In the tax administration of any country, in-depth knowledge of tax paying attitude is very pertinent. This is very consistent with this study the determinants of tax payers attitude in Nigeria and whose purpose was to examine the variables that account for the attitudes of tax payers and to ascertain whether or not such determinants allow for the payment compliance, in view of tax assessment. A sample size of 320 taxable adults were selected from four (4) states in Nigeria as representative of the taxpayers population. Chi-square tool of analysis was adopted to test the hypotheses. As a consequence, a significant relationship was revealed between religious beliefs and willingness to honour tax obligation. Also, it as found that family pressure has a relationship with taxpayers’ attitude, while compliance was shown between tax assessment and the Nigeria tax law. On discussion of these findings, it was recommended that government should ensure equitable distribution of the nation’s wealth to justify the money collected from tax and that government should equally provide meaningful social infrastructure to reflect the money paid; moreover, government was expected to give adequate attention to financing education, to eradicate illiteracy and create employment. Finally, an ethical element in tax planning has been suggested for further study to stress the effect of tax avoidance and tax evasion.





          In developed economies of the world, taxation provides the bulk of government revenue for administration and development. Some goods and services that are consumed by private sector cannot be equal amount. These include social and economic infrastructures like health services, basic education, motorable roads, the maintenance of law and order and the provision of public utilities. These are goods which structure is such that the consumption of the products by various individuals is non-rival in the sense that one person’s partaking of the benefits does not reduce the benefit available to another (Musgrave:1985:10). That is, the benefit derived by one person is externalized, in that. It becomes available to another person at the same time (Umoh:1997:24).
The private sector cannot provide these types of goods (social goods), the structure of the goods provided by them is internalized, and the benefit of consumption excludes consumption by another… “the market mechanism is well suited for the provision of private goods” Musgrave (1985:10). It is based on exchange and this can occur only where there is an exclusive title to property, which is to be exchanged. It furnishes a signaling system where by procedures are guided by consumer demands.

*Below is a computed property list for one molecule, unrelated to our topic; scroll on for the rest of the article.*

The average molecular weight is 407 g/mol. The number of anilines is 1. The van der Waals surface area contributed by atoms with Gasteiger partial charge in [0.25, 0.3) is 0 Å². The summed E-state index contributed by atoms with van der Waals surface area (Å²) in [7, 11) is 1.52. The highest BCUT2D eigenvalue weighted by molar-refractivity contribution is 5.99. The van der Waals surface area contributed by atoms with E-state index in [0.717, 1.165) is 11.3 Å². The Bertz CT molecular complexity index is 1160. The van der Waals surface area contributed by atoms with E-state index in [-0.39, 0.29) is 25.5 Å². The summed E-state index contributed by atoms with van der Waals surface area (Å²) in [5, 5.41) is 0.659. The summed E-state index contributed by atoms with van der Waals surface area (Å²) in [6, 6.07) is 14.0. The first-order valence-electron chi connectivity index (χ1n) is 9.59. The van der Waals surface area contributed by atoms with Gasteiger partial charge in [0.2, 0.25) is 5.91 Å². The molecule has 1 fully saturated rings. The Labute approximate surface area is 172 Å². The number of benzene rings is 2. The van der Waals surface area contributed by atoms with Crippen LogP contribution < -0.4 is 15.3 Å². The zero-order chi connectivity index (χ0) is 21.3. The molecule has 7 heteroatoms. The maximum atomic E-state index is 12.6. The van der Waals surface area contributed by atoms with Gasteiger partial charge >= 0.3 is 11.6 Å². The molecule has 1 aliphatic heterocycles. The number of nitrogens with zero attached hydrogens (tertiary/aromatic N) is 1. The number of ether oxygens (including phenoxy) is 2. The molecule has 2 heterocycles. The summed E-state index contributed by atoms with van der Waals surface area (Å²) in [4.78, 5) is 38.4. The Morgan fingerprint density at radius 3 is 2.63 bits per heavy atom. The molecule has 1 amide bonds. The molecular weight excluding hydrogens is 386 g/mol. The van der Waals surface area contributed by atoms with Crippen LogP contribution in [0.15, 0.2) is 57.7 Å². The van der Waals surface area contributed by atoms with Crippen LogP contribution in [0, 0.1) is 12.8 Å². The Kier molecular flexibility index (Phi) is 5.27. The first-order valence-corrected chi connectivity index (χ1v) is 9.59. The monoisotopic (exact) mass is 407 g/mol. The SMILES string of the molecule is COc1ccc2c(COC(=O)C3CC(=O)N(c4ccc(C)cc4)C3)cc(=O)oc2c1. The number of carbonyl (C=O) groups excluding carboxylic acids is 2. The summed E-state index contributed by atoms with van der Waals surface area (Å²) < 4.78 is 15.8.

On the other hand, it is inefficient to exclude any consumer from partaking of the benefit of social goods when it is quite obvious that participation would not reduce consumption by another regardless of earning differential. However, the provision of these social and economic infrastructures and other complementary facilities obviously requires financial resources and supply of which is from the imposition of tax.
Inspite of the multiple benefits of taxation creation amongst the populace, taxable persons are still cajoled and compelled to pay their taxes. They seem to put up resistance that create the impression that they are not happy paying the tax or that they are paying more than they are receiving in terms of social amenities.
As a further measure to reduce the assumed tax burden and motivate the people to be tax-active, the Federal Government in the 1998 budget announced tax relied and allowances packages whose entitlement does not discriminate against gender, provided there is no two allowance claim by husband and wife on the same child for children allowance; exemption of the capital gains tax on gains from worker whose total annual income is below N30,000 from paying tax, abrogation of disposal of the scope of graduate rates; taxing gas development projects under companies income tax Act of petroleum profit tax act; the extension of gas utilization down stream operations to industrial projects, extension of the initial tax holiday period of three years to five years; transmission of gas at zero percent Petroleum Profit Tax (PPT) and zero percent royalty etc.
These fiscal measures enunciated have not only the potential of reducing tax burden but also to stimulate production and generate employment thereby fostering economic advancement. But this requires the voluntary compliance, no matter how reduced the burden is whether at the individual or at the corporate level.
Most people take pleasure in evading tax, others exhibit recalcitrant disposition when it comes to fulfilling their tax obligation, a situation which Naiyeru in his article titled “Taxation and Economic Development” attributed to value orientation (Naiyeru 1988). According to Brain and Paul (1996:269-287) “the lack of adequate and imperfect information process is responsible for this situation (i.e. Tax agent, tax payer of conflict). He further asserts that the tax agent is ignorant of what the taxpayer is to pay, since he or she cannot capture a complete and accurate assessment of what he owed. Corporate taxpayers have elaborate records which are simply too voluminous to analyze completely and individual taxpayer may have no records at all. Situations like this compel the revenue agent to look beyond the superficial appearance as presented in the tax forms and the supporting documentation. Records can be forged and books can be cooked, so the revenue agent must adopt a skeptical stance that gives to the informal motto of the tax examination division (Audit the taxpayers not the return” Brain (1996:15).